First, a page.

Relationships are one of the most complicated of human endeavors. Emotions, hormones, and social mores tend to be the prime influences on our behavior and often encourage us to live for the moment. As a result, many jump headfirst into physical involvement, overlooking the likely consequences down the line.
But when reason emerges above the din of hormones, very different choices could be made, leading to more successful outcomes. On the chance that you may be willing to consider this, I have a suggestion that I believe is eminently based in reason. I call it "holding off."
But before we go there, let's look at some of the very real downsides of physical involvement.
1. You lose objectivity.
Physical involvement can blind us. From the moment we begin experiencing those warm feelings of physical closeness, the hormone oxytocin starts flowing, leaving us feeling bonded with and trusting of the other. In its wake, a rose-colored cloud descends, obscuring any negative view of our partner and creating a glow around anything even remotely positive. We lose our heads.
Many years ago, a young man came to talk to me. Sadly, he told me, "I think I've married the wrong woman."
"Why do you think that?" I asked.
"I always wanted a woman who's into spiritual growth, who's focused on becoming a better person," he said. "But my wife seems to spend most of her free time watching soap operas and reading People magazine."
"Well," I ventured, hoping to salvage this marriage, "when you were dating, did you see things that made you feel she was into spiritual growth?"
"Yes," he answered, "and I'll tell you why I think I did.
"My wife and I had intended to delay getting physically involved until we felt we really knew each other. Well, I guess we didn't have the conviction to follow through, because pretty quickly, we blew it."
He sighed deeply and said, "When I asked my wife to marry me, I don't think I had my head on straight."
It doesn't take sophisticated research to know that making poor choices in relationships is a widespread phenomenon. I routinely ask college students: "How many of you have ever been in, or witnessed, a relationship in which anyone on the sidelines would say, 'What in the world is she doing with him?' or 'What in the world is he doing with her?'" Each time, nearly every hand goes up.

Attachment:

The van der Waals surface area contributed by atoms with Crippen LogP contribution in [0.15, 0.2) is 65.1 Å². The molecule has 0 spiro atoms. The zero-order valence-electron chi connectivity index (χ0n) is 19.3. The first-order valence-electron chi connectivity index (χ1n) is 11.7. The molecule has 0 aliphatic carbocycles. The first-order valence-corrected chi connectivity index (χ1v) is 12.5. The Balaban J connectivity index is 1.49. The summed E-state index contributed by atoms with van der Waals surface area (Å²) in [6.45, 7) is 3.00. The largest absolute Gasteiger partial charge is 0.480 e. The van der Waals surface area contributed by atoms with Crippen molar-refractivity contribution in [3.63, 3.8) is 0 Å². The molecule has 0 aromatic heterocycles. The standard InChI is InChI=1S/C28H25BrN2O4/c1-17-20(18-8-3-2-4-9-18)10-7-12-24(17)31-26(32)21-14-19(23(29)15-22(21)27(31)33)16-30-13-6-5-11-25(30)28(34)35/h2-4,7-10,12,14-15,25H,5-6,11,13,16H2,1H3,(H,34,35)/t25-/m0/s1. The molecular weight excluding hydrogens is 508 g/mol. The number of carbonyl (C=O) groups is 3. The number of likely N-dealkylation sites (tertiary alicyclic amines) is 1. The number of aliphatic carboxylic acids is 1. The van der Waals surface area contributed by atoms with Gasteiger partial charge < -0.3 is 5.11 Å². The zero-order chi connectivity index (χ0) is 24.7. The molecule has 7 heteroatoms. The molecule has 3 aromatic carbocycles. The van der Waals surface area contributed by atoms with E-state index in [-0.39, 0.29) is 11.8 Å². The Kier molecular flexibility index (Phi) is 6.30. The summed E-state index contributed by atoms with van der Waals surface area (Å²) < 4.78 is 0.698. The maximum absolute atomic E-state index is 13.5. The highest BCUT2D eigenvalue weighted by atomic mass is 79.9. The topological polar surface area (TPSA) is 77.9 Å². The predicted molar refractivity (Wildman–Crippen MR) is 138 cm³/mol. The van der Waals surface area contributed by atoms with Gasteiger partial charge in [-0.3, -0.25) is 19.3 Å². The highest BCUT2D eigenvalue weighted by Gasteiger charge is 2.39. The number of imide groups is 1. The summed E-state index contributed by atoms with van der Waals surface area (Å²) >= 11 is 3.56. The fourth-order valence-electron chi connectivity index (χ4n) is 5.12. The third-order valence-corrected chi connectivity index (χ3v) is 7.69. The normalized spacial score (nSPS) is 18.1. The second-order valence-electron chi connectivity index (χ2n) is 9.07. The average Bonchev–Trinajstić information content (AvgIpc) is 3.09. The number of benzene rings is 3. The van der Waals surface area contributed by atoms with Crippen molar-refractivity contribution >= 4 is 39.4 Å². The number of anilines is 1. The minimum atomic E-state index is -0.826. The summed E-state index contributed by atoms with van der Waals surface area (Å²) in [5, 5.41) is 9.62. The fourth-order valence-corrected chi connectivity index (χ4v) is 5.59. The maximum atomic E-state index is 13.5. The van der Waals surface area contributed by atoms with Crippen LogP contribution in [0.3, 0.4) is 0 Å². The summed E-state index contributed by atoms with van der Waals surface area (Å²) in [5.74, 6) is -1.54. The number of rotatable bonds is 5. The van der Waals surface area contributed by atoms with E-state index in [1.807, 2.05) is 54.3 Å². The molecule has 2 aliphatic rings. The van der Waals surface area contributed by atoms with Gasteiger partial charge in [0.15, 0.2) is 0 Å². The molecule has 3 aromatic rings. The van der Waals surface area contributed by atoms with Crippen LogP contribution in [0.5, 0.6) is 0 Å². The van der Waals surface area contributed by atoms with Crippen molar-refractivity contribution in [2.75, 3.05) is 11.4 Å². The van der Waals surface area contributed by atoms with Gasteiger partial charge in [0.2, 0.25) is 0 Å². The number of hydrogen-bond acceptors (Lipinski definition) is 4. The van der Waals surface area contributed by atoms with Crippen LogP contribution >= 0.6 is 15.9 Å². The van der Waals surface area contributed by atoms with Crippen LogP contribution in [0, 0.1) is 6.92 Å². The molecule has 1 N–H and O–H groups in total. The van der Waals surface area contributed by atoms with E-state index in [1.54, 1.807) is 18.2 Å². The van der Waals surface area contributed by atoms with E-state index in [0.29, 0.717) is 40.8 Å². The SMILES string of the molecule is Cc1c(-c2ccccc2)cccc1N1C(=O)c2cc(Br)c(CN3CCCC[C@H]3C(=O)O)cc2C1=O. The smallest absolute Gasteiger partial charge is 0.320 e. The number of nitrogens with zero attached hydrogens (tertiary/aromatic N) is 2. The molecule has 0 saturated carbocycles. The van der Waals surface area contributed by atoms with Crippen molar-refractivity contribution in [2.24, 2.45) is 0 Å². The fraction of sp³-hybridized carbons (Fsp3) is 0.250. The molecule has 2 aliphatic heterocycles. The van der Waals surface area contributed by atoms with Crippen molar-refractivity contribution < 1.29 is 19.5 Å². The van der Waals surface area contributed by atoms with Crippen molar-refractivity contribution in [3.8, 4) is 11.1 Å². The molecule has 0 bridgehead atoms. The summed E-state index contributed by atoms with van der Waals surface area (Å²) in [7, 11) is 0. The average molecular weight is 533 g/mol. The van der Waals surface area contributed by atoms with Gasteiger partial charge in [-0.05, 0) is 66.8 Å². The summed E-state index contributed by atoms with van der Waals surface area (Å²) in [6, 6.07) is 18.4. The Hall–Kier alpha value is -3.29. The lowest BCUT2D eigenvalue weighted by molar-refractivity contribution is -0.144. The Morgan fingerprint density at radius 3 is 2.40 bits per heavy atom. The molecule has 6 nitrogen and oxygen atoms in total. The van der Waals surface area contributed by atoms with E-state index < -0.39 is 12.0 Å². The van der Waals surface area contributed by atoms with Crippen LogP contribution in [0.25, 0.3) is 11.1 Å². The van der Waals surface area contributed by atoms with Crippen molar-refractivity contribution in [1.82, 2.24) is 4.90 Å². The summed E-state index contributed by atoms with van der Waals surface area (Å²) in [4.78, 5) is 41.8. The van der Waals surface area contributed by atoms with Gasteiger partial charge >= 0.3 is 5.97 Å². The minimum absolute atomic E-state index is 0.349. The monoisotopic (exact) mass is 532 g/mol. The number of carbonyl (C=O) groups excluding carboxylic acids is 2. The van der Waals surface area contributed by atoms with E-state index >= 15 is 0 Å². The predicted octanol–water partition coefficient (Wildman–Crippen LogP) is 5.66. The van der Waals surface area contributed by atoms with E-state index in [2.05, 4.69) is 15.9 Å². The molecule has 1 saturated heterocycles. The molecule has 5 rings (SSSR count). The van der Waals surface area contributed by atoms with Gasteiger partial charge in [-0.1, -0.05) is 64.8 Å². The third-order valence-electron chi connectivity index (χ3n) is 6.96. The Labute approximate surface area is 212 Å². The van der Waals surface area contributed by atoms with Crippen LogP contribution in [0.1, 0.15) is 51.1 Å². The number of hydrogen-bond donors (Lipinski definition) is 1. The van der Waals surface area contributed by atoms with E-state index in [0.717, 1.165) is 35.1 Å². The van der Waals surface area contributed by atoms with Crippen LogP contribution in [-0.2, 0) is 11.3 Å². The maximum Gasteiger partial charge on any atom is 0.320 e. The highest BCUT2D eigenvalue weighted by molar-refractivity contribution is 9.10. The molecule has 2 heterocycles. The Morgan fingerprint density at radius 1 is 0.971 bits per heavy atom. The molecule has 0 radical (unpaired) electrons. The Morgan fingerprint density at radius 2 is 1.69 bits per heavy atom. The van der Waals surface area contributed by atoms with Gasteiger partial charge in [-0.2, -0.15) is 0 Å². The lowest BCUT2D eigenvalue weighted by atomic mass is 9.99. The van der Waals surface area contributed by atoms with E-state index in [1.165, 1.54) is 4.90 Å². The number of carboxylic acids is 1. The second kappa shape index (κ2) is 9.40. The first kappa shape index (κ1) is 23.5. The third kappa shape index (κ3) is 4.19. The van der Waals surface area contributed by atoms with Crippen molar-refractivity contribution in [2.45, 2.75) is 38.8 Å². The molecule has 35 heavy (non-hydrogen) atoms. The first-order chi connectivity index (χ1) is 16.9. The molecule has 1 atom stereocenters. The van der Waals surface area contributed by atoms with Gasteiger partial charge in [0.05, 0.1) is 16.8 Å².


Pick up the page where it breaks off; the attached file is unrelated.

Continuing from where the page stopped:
When you refrain from getting physical, your clarity is more likely to remain intact, and you can more easily assess if someone is right for you – or not.
2. You wind up with a lot of unwanted memories and unbeneficial comparisons.
We are all products of everything we've ever seen and done. Every film, every experience – each can leave an indelible imprint. In the worst case scenario, the result can be trauma. More commonly, we may just end up with memories we'd prefer not to have and comparisons we'd rather not be able to make.
I read a book in which the authors, three women in their late '20s, discuss what it's like to have nearly endless choices of romantic partners coupled with the freedom to date any and all of them. One drawback they report is that it's difficult for a woman to be happy with Guy #23 when, despite all his merits, she's sharply aware that he's lacking X that Guy #15 had and Y that Guy #9 had. The result is a search for "Frankenman" – an artificial construct of all the positive traits of every man she's ever been with minus any of the negative. Needless to say, the unlikelihood of finding Frankenman will only leave her with the depressing feeling that, when and if she does finally marry, she's had to "settle." (See Lori Gottlieb's Marry Him: The Case for Settling for Mr. Good Enough, in which she documents her own struggle to overcome this mindset.)